Monday, January 29, 2018
Academic Support is a great community with how we all share ideas and try to pick each other up. The outpouring of support is invaluable, but I have to admit it sometimes makes me feel like I lack enough knowledge to help students. I hear about all the great new ideas at AASE that others are trying based on research and books read about cutting edge neuroscience research. I listen amazed at great new ideas, and I wonder where everyone finds time to both read the research and formulate ideas. My typical day races through my head with teaching, student appointments, committee meetings, and class preparation followed by images of evenings and weekends filled with coaching youth sports, which is much more fun than reading learning science. Extra time didn't seem to exist in my schedule.
Professional development is critical to progress for both me and my students. I recently discovered a way to continually develop daily without missing my other obligations. Since I don’t listen to much music, I decided to listen to new literature while commuting to work. I live in a suburb of OKC, so my drive is about 20-30 minutes each way. Many of you have much longer commutes, which is an even bigger opportunity to grow. Audiobook apps are abundant, s0 I spent a few days looking through the options like audible and audiobooks.com. This was a new commitment for me, so free apps were the most appealing. I decided to try the free OverDrive app. OverDrive is connected to library systems across the country. It allows users with a library card to check out audiobooks from local libraries. They may not have every audiobook, but depending on the library, the selection is pretty good.
Downloading the app was the first step. The next step was to create a habit of listening. My library checks out books for 2 weeks before deleting them from the app. Committing to 20-30 minutes would be necessary to make it through the book. I constantly tell students getting better requires little decisions and discipline each day. Practice exam writing for 30 minutes a day or adding in small substantive reviews throughout the week make a difference. I needed to take my own advice. Turning off ESPN radio and committing to professional development would be difficult, but I decided to listen to at least 1 book.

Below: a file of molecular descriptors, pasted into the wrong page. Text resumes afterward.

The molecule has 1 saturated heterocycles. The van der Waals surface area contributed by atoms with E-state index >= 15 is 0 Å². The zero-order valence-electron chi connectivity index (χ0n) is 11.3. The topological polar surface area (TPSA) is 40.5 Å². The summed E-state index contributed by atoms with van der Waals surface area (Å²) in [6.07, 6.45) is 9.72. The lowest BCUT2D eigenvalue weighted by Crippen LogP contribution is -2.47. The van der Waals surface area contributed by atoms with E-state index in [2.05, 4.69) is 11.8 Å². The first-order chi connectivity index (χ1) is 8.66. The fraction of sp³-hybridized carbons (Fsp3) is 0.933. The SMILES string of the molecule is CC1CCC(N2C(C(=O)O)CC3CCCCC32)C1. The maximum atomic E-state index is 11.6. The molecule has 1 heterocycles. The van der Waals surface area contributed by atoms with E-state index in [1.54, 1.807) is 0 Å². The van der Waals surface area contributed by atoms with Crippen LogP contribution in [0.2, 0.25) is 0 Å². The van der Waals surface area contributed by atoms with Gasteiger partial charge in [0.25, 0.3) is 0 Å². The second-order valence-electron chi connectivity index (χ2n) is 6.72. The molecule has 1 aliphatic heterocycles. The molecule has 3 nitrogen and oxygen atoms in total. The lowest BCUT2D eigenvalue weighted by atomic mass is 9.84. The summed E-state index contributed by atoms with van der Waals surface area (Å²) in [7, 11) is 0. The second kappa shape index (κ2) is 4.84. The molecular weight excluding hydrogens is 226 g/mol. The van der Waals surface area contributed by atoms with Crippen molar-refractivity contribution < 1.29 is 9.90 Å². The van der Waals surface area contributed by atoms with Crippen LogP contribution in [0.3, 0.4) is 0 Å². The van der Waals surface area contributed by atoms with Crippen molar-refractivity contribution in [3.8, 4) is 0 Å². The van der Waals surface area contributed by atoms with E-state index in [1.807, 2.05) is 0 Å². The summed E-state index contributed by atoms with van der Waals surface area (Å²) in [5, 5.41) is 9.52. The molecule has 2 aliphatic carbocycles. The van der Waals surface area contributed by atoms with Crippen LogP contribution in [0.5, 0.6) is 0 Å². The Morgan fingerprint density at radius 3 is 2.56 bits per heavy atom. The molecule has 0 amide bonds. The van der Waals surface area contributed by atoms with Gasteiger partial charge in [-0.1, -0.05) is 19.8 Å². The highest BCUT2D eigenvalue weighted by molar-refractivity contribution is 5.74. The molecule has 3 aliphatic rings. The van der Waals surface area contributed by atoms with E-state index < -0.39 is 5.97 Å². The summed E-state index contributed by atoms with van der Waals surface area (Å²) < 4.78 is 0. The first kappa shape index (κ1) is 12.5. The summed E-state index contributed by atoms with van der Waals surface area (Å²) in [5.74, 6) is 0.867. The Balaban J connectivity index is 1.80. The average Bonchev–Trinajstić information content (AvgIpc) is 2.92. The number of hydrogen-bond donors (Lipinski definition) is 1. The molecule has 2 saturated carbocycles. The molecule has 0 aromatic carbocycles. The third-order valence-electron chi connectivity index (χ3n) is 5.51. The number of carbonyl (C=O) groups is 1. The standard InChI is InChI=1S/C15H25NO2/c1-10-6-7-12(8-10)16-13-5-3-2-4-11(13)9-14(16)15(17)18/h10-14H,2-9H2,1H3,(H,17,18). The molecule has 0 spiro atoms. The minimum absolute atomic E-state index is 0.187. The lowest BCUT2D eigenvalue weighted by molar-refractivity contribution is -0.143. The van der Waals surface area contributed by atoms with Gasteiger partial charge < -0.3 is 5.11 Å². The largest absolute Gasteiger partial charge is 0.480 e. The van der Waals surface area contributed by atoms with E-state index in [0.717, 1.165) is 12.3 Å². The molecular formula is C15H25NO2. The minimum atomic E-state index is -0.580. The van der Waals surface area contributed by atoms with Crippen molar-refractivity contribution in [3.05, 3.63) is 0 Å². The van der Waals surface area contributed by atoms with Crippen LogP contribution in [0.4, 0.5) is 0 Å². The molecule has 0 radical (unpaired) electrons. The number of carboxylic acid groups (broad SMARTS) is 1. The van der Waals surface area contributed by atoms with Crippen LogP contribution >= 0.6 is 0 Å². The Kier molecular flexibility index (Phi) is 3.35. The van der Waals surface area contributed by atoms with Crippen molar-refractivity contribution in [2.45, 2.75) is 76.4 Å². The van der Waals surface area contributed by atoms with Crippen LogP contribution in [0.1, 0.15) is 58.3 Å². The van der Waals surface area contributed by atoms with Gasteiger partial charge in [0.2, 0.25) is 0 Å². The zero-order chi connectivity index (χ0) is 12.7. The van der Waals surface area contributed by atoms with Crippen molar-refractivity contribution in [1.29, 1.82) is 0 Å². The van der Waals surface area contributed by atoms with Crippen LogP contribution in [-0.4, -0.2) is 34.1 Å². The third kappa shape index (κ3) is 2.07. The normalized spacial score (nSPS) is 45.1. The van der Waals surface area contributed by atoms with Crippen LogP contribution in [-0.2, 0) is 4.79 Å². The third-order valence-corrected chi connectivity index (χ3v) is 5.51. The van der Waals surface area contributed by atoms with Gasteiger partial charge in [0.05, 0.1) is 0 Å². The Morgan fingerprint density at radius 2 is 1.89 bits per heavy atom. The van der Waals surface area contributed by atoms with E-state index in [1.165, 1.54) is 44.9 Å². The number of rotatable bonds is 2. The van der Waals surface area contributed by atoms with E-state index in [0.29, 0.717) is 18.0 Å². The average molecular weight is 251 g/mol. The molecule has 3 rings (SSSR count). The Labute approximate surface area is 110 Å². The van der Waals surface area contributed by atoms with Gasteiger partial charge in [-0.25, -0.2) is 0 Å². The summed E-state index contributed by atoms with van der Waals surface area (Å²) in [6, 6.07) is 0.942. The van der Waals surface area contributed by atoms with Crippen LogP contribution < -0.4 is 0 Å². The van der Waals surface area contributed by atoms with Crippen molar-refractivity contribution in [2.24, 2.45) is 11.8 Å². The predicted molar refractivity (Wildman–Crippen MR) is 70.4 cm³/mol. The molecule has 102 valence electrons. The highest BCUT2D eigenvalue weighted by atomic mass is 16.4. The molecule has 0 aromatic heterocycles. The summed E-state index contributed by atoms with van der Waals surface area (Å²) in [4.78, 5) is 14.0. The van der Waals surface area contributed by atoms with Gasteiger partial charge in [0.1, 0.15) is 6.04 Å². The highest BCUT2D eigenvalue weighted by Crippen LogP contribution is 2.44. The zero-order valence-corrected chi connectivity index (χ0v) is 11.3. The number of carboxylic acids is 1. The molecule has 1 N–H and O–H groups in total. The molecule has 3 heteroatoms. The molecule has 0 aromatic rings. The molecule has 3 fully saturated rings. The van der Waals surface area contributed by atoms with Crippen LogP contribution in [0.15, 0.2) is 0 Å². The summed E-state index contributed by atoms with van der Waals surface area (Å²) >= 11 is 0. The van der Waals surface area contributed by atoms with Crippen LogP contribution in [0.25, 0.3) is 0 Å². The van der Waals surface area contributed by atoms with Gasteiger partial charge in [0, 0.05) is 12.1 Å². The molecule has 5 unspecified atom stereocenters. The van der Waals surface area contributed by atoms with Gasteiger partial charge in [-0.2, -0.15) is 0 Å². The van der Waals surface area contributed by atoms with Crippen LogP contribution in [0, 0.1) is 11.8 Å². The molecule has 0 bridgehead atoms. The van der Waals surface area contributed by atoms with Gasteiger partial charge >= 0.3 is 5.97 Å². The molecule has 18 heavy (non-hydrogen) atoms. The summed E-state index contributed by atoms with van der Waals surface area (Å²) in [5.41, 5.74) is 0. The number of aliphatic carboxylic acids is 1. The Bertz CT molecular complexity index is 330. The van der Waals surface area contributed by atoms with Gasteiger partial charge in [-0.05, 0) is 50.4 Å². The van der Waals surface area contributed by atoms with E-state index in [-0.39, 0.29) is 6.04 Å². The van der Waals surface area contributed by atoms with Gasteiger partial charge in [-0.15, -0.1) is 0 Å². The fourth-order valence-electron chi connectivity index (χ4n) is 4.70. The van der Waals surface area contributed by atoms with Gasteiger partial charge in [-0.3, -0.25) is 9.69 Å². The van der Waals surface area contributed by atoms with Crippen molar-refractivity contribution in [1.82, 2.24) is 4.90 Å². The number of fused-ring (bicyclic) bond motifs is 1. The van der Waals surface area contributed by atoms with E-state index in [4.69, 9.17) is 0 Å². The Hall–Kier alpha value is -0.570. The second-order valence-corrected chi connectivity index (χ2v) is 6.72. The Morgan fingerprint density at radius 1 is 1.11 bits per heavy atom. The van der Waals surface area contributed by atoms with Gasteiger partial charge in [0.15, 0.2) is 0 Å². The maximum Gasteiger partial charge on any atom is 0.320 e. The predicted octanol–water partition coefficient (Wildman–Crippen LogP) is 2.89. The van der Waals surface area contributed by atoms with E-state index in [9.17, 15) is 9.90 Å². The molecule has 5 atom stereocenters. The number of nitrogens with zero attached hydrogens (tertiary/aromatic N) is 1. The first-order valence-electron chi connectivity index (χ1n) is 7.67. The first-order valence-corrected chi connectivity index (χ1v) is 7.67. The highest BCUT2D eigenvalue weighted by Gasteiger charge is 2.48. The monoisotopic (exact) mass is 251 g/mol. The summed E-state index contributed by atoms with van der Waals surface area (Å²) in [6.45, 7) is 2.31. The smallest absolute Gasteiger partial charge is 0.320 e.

OverDrive made a huge impact on my development. I started last October, and I am still listening to new books. While reading an entire book during a busy day may seem daunting, listening to a book for 20-30 minutes while driving home isn’t difficult. Since October, I listened to Grit, How We Learn, Make It Stick, Eureka Factor, Learned Optimism, and some of Chazown. For general business leadership tips, I listen to Craig Groeschel’s Leadership podcast. It is specific to leading a business (he leads one of the largest church organizations in the nation), but many of the tips are helpful in leading students. I am on the waitlist for Power of Habit. I hope to listen to it this semester.
Professional development is hard to fit into our schedule, especially since many times, immediate benefits don’t flow from reading new research. However, students are engaging new technology at a rapid pace. We have to stay ahead on new information to help our students succeed, which is worth the 20-30 minutes driving home. Not only that, you may be the presenter with great ideas at future conferences from the small amount of time spent each day.